Klipsch had been manufacturing the units in California. Santiago and Moore said they’d like to build the units in Indiana, if possible.

Now, the company is based out of the founders’ homes. Indy Audio recently became an affiliate of the new Purdue Research Park at Ameriplex, just south of Indianapolis International Airport.  As the company grows, it could become a tenant of that facility.

Consumer demand for higher-end audio devices has been challenged. Sales of audio receivers costing $800 and up have fallen 37 percent in the first half of this year versus the same time last year, according to the Consumer Electronics Association. Sales of stand-alone amplifiers are off about 75 percent, said the Arlington, Va.-based industry group.

Largely, “only the tried-and-true enthusiasts are primarily the ones that are buying—either that or the super-wealthy,” said CEA analyst Steve Koenig.

However, Koenig said consumer wallets are predicted to loosen the middle of next year, about the same time Indy Audio plans to launch the Aragon and Acurus lines.


  • are you hiring
    i just realy need a job iam a single father trying to suport my son
  • Are they hiring? JK This is exactly the advanced manufacturing that could rebuild our "blue collar" class though. I hope they can deliver; and the upcoming big civic project, the convention center or Carmel arts, will consider them!

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  1. PJ - Mall operators like Simon, and most developers/ land owners, establish individual legal entities for each property to avoid having a problem location sink the ship, or simply structure the note to exclude anything but the property acting as collateral. Usually both. The big banks that lend are big boys that know the risks and aren't mad at Simon for forking over the deed and walking away.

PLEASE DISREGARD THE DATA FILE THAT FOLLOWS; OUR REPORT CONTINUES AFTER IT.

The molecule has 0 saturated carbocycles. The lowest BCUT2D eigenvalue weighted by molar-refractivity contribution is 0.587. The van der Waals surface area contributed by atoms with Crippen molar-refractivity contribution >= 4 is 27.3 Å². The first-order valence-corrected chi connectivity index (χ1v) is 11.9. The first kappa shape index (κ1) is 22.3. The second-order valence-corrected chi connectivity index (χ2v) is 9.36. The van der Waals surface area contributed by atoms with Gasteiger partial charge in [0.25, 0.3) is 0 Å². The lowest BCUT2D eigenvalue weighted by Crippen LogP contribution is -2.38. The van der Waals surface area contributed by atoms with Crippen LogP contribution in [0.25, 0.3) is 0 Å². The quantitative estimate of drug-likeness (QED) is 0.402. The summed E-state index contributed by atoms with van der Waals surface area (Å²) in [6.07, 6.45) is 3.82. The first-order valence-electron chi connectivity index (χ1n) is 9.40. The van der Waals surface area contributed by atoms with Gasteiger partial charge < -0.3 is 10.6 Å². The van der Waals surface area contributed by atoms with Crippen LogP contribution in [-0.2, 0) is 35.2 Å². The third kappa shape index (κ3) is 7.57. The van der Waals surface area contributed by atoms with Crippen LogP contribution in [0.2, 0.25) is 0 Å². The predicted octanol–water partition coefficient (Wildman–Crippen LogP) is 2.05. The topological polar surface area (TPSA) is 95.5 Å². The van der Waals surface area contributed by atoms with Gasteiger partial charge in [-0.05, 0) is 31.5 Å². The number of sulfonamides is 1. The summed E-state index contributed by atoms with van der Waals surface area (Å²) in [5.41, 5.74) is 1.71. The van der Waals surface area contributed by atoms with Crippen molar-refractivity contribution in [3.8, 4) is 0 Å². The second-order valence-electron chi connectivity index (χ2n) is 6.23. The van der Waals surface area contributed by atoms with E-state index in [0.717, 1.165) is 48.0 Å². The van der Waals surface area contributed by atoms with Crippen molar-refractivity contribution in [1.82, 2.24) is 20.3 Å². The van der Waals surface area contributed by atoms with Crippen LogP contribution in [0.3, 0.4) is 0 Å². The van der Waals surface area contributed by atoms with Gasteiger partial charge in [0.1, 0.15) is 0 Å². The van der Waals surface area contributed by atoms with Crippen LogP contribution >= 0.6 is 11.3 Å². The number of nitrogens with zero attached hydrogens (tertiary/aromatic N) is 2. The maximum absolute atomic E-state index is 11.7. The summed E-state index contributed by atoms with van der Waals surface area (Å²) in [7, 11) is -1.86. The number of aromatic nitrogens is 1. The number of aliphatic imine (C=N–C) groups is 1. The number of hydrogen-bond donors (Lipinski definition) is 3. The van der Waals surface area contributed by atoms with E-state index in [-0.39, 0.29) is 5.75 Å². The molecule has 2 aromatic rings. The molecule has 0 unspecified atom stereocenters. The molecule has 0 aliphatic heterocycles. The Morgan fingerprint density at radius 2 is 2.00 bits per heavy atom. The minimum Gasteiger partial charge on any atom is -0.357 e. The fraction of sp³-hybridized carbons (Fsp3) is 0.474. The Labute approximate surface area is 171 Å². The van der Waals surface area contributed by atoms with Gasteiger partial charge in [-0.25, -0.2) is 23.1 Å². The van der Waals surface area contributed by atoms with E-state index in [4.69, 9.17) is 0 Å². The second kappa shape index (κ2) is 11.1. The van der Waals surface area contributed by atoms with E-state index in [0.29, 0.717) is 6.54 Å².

2. Do any of the East side residence think that Macy, JC Penny's and the other national tenants would have letft the mall if they were making money?? I have read several post about how Simon neglected the property but it sounds like the Eastsiders stopped shopping at the mall even when it was full with all of the national retailers that you want to come back to the mall. I used to work at the Dick's at Washington Square and I know for a fact it's the worst performing Dick's in the Indianapolis market. You better start shopping there before it closes also.

  3. How can any company that has the cash and other assets be allowed to simply foreclose and not pay the debt? Simon, pay the debt and sell the property yourself. Don't just stiff the bank with the loan and require them to find a buyer.

  4. If you only knew....

  5. The proposal is structured in such a way that a private company (who has competitors in the marketplace) has struck a deal to get "financing" through utility ratepayers via IPL. Competitors to BlueIndy are at disadvantage now. The story isn't "how green can we be" but how creative "financing" through captive ratepayers benefits a company whose proposal should sink or float in the competitive marketplace without customer funding. If it was a great idea there would be financing available. IBJ needs to be doing a story on the utility ratemaking piece of this (which is pretty complicated) but instead it suggests that folks are whining about paying for being green.